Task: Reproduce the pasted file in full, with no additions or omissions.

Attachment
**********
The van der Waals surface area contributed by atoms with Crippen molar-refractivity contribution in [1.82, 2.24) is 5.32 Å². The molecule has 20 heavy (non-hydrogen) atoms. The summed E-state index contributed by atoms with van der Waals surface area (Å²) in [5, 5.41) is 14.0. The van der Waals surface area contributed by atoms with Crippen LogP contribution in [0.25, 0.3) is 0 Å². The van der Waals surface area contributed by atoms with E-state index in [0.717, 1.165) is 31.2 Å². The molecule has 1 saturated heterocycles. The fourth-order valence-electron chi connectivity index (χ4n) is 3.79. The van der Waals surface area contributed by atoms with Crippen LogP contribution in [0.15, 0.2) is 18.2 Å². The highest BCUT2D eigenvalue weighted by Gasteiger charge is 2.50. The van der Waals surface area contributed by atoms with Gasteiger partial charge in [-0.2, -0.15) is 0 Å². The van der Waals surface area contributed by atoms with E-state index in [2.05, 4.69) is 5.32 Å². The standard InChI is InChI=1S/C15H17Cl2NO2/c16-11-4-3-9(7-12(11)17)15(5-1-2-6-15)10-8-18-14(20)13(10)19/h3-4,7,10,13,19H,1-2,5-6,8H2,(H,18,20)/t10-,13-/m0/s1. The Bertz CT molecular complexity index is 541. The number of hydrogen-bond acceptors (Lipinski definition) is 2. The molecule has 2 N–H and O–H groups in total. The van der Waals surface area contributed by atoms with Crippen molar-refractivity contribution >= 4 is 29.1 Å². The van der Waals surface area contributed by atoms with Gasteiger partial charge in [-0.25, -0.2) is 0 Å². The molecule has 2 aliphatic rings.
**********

The van der Waals surface area contributed by atoms with Crippen molar-refractivity contribution in [1.82, 2.24) is 5.32 Å². The molecule has 20 heavy (non-hydrogen) atoms. The summed E-state index contributed by atoms with van der Waals surface area (Å²) in [5, 5.41) is 14.0. The van der Waals surface area contributed by atoms with Crippen LogP contribution in [0.25, 0.3) is 0 Å². The van der Waals surface area contributed by atoms with E-state index in [0.717, 1.165) is 31.2 Å². The molecule has 1 saturated heterocycles. The fourth-order valence-electron chi connectivity index (χ4n) is 3.79. The van der Waals surface area contributed by atoms with Crippen LogP contribution in [0.15, 0.2) is 18.2 Å². The highest BCUT2D eigenvalue weighted by Gasteiger charge is 2.50. The van der Waals surface area contributed by atoms with Gasteiger partial charge in [-0.2, -0.15) is 0 Å². The van der Waals surface area contributed by atoms with E-state index in [2.05, 4.69) is 5.32 Å². The standard InChI is InChI=1S/C15H17Cl2NO2/c16-11-4-3-9(7-12(11)17)15(5-1-2-6-15)10-8-18-14(20)13(10)19/h3-4,7,10,13,19H,1-2,5-6,8H2,(H,18,20)/t10-,13-/m0/s1. The Bertz CT molecular complexity index is 541. The number of hydrogen-bond acceptors (Lipinski definition) is 2. The molecule has 2 N–H and O–H groups in total. The van der Waals surface area contributed by atoms with Crippen molar-refractivity contribution >= 4 is 29.1 Å². The van der Waals surface area contributed by atoms with Gasteiger partial charge in [-0.25, -0.2) is 0 Å². The molecule has 2 aliphatic rings.